Within a year or so of buying our house I noticed a 2 foot section of baseboard slightly discolored and swelling up in the basement. Few people would have even noticed it but I’m obsessive about water getting into the house and I knew that this was a sure sign of a basement water leak. Since I have a french drain and sump pump I figured there had to be some kind of crack or opening somewhere.
I knew what had to be done but I figured that as long as it was limited to that small section of baseboard I was going to live with it. So I kept an eye on it and checked it regularly with a moisture meter. It dried out in the winter and then registered wet again in the warmer weather.
But then one day I noticed the drywall starting to bubble up and decided that procrastination was not working for me. I knew it was time to open up the wall and find out what was going on. There is no way to avoid this, though I had tried. I had my $85/ hour handyman remove that section of baseboard and the affected drywall. No surprise…the insulation was moldy. In order to get rid of all the mold my handyman had to open up a 6 foot wide section at the bottom of the wall and a narrower 5 foot high section along the left side. Some framing and the baseboard had to be removed also. When we were done we could see a 3 foot long vertical, hairline crack in the concrete basement wall.
Then I called a waterproofing company. The first thing we did when their sales rep showed up was turn a water hose on right next to where the crack was – on the outside of the house, not the inside. It’s important to get that part right. Within a few minutes we could see water coming in through the crack. We walked around the house to see if there were any external signs of other cracks but, much to the dismay of the sales rep, there weren’t any.
The sales rep very politely tolerated my crack jokes, quoted me a price, and explained how they would fix the crack. I had called around and everyone’s prices were about the same, which smells of price fixing but then this is Chicago. I was able to get him down to $680 which I believe was about $100 below their list price. I’m curious to know if anyone has been able to get a cheaper price.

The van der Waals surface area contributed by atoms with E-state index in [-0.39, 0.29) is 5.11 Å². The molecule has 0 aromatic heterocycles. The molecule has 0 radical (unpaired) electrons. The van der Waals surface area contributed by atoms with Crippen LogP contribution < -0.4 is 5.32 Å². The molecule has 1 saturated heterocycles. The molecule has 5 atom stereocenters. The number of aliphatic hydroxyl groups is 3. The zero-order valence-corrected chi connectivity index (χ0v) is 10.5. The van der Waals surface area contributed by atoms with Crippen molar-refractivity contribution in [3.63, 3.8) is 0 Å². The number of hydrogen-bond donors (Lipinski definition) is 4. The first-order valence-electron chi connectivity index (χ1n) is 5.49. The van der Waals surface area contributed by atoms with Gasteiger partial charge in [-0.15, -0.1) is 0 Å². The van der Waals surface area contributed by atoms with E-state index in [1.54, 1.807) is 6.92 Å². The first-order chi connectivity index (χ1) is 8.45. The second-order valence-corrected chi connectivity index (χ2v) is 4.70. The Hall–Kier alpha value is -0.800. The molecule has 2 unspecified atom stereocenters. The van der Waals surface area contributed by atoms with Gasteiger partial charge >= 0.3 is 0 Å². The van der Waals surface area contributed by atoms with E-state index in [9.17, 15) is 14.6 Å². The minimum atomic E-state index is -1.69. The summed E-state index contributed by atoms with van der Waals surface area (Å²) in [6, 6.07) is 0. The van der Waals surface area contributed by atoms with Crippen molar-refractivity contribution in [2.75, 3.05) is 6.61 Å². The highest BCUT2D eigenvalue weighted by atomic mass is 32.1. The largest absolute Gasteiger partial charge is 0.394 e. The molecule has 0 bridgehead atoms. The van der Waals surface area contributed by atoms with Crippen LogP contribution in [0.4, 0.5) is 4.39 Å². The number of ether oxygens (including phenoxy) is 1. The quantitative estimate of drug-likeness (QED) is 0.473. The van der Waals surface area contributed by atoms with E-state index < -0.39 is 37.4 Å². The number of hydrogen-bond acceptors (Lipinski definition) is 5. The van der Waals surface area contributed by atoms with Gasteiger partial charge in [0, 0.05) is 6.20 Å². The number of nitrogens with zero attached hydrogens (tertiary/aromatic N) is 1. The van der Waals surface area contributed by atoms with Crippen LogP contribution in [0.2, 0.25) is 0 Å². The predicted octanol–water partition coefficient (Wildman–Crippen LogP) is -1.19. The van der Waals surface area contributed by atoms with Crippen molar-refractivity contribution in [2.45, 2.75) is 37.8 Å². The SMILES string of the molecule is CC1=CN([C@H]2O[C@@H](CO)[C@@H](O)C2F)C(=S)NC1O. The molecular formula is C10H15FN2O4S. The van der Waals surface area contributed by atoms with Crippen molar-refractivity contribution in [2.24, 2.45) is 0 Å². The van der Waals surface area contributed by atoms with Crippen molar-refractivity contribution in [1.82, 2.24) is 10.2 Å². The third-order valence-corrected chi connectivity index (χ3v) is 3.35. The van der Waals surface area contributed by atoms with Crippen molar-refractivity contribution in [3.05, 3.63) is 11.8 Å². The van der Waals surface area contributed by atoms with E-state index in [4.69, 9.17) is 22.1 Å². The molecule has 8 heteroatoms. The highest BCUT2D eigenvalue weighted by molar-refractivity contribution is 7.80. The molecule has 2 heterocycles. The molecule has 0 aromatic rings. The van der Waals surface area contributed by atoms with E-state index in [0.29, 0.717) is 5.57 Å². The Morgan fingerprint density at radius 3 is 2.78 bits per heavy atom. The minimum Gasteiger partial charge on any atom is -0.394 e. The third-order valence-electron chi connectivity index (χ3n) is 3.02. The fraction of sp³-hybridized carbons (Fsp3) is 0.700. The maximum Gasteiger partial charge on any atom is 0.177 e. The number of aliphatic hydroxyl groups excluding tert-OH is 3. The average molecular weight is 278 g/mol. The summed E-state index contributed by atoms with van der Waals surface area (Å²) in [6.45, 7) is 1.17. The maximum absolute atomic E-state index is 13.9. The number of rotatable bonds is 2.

How They Fix Basement Wall Cracks
Note that this description of the process assumes poured concrete basement walls.
First we had to remove more drywall and framing up to a height slightly above grade just in case the crack went that high. Then a guy came out and epoxied some plastic “ports” along the crack and covered the rest of the crack with epoxy. See the photo on the right as to what the job looked like at that stage.
The ports are used to inject a urethane resin into the crack and the epoxy along the crack prevents the resin from oozing back in. The resin then travels along the crack and to the outside of the wall, totally filling it.
The photo on the left shows the waterproofing guy injecting the resin into the ports. The whole process took less than 2 hours, which is a damn good hourly rate – for them, not for us. Like a lot of businesses, including real estate, the customer pays for the customer acquisition cost.
After the repair dried my $85/ hour handyman came back out to put the wall back together and paint it. These waterproofing guys would have done the entire job including wall removal and reconstruction for two additional fees but I determined that it was a lot cheaper to have my guy do it. Plus, I wanted more control over the process.
#HomeMaintenance #Basements #HomeRepair #WaterLeaks
Gary Lucido is the President of Lucid Realty, the Chicago area’s full service real estate brokerage that offers home buyer rebates and discount commissions. If you want to keep up to date on the Chicago real estate market or get an insider’s view of the seamy underbelly of the real estate industry you can Subscribe to Getting Real by Email using the form below. Please be sure to verify your email address when you receive the verification notice.